A: The more I learned, the more I had to change the way we interacted. Although I knew from my own experience that shaming, begging, threatening etc., rarely if ever help a person suffering from this disease, that’s what I did with her. Active addiction is a minefield for all concerned. But as I got some clarity, I became much more matter-of-fact with her. I learned to avoid the diversionary tactics addicts use. I gave her choices, both carrot and stick. Bottom line, I asked myself if what I was doing was helping to keep her disease alive, or helping her move towards recovery. I became stricter and at the same time, more compassionate. And I never stopped telling her I loved her and hated her disease.
Q: I heard you had a somewhat serendipitous conversation with a banker that led to your daughter’s recovery. Can you tell me a bit about that?
A: So I’m one of those people who doesn’t believe in coincidences. I went to my bank to get a loan, because the fall-out from my daughter’s addiction had drained my resources, but I was determined to get her into a recovery center that worked – this time. I knew the man at the bank because he’d helped me deal with finances after my husband died. This time, as we sat on either side of his bank desk, I just opened up to him about why I needed the loan. And it turned out he had this amazing sister, a scientist and woman in recovery who’d designed a small recovery center in another state utilizing the latest gender-specific treatment that works for women. Within days, my daughter was on a plane. And it was excellent treatment with after-care at a well-run sober house. But still, she relapsed, oh I don’t know, several more times, before getting clean. Significantly, she later told me that small women-centered rehab was a turning-point, a place where she was encouraged to open up about her trauma and shame, two things that bedevil female addicts particularly. It was extremely important for her to find a way to trust and respect herself.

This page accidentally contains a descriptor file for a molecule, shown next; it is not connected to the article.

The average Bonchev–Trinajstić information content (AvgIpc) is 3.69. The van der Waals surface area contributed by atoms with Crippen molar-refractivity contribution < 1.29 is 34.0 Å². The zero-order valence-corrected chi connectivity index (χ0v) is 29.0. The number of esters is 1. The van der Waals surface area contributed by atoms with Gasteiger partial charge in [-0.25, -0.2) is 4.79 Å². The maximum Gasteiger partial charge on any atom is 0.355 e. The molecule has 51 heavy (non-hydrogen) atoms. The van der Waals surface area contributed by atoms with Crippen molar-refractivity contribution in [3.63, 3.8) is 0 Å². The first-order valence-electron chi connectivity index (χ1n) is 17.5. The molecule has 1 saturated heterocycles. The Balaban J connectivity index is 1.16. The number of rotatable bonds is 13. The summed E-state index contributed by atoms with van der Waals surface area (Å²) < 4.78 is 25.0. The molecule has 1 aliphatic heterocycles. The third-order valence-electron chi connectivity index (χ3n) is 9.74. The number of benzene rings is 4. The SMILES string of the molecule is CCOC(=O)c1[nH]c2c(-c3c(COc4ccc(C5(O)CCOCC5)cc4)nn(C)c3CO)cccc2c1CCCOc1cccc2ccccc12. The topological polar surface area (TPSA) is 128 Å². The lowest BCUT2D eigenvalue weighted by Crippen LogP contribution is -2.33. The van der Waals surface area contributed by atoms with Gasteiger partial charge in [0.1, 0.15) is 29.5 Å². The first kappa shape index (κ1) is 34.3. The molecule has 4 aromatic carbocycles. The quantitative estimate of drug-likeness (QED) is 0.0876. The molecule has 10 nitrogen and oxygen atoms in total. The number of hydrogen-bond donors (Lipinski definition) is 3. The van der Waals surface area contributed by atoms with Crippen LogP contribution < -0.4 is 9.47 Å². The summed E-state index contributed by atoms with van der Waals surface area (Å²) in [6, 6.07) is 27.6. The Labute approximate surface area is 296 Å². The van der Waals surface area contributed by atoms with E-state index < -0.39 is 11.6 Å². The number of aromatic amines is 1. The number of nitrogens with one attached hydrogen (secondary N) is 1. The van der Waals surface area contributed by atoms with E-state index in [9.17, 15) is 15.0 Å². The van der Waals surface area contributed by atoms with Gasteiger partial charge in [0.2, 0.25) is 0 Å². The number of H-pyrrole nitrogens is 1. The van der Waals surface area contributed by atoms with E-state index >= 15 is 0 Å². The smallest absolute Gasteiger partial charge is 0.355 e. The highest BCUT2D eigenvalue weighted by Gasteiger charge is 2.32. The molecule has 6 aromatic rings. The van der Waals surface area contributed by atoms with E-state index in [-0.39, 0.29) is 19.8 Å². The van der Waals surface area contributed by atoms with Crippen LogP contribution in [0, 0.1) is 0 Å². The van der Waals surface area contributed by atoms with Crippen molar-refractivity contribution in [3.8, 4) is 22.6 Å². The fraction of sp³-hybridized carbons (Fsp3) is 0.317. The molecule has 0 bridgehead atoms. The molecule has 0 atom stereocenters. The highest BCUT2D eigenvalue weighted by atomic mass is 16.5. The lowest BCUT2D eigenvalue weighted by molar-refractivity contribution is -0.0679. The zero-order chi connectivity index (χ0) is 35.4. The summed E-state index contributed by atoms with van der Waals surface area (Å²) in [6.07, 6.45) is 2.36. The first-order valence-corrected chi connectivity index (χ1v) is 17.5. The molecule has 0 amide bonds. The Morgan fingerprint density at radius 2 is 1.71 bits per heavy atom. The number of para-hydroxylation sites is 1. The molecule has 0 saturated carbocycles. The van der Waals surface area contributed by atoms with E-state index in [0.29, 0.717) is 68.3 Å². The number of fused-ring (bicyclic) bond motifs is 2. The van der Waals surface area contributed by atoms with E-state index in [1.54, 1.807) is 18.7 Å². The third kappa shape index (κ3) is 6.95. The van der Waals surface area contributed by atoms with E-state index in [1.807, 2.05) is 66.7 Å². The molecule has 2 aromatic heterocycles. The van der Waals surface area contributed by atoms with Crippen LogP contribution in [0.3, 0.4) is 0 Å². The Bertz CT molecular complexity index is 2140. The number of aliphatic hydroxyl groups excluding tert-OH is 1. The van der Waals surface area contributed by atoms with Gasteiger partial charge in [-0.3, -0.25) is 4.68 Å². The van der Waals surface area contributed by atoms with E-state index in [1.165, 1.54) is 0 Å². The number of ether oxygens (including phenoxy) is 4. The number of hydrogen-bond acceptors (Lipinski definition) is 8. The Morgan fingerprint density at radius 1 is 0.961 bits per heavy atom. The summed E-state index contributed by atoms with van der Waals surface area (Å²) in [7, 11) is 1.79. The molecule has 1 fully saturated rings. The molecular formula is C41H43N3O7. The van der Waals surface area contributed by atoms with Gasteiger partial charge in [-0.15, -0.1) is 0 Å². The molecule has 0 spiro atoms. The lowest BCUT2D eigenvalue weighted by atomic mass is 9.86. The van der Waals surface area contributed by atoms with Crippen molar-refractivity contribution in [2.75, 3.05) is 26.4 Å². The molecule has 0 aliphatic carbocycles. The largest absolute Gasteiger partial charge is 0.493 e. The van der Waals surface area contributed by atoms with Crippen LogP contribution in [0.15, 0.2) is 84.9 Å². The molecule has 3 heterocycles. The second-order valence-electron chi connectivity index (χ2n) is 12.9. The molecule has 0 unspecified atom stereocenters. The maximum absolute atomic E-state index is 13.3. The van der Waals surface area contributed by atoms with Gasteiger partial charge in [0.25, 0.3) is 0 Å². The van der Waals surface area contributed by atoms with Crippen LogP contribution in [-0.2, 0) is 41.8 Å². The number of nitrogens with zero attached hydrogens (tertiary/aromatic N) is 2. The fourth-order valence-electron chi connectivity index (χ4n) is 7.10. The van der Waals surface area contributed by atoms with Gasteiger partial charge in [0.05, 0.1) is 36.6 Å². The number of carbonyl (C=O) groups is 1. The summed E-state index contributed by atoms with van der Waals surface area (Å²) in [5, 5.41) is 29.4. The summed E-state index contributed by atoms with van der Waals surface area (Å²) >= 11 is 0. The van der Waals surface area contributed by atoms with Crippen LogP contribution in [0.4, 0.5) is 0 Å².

Q: What do you think was the turning point for your daughter? The point where she knew it was finally time for her to help herself.
A: She finally put together about eight months of recovery in another state. She had a wonderful sponsor. But she was also in a relationship. So she and the boyfriend came to visit me for a week. And she went out and scored some heroin. We found out. The boyfriend and I laid down our bottom lines – either you get rid of the dope and immediately get to a meeting and get a temporary sponsor, or he’s leaving and you will have to find another place to stay. And it worked. She was between that rock and hard place where I believe you have to get to. Where you’re finally willing. I saw tremendous change in her after that.
Q: What message(s) do you want readers to take away from The Bad Dream Notebook?
A: I want people going through what I did – and there are millions of us – to stop being so hard on themselves. Addiction is not the result of bad parents or a moral failing or a lack of willpower. When we read the science, we get that it’s a brain disorder which robs the sufferer of the ability to make rational decisions. And we have to learn that love without understanding how the disease operates is not enough. Compassion plus comprehension are vital in turning it around.
And one more thing, which may sound surprising. People who come to a 12 step meeting for the first time often say they’re amazed at all the laughter. So it is in The Bad Dream Notebook. Because laughing at life is one of the best antidotes to suffering I know.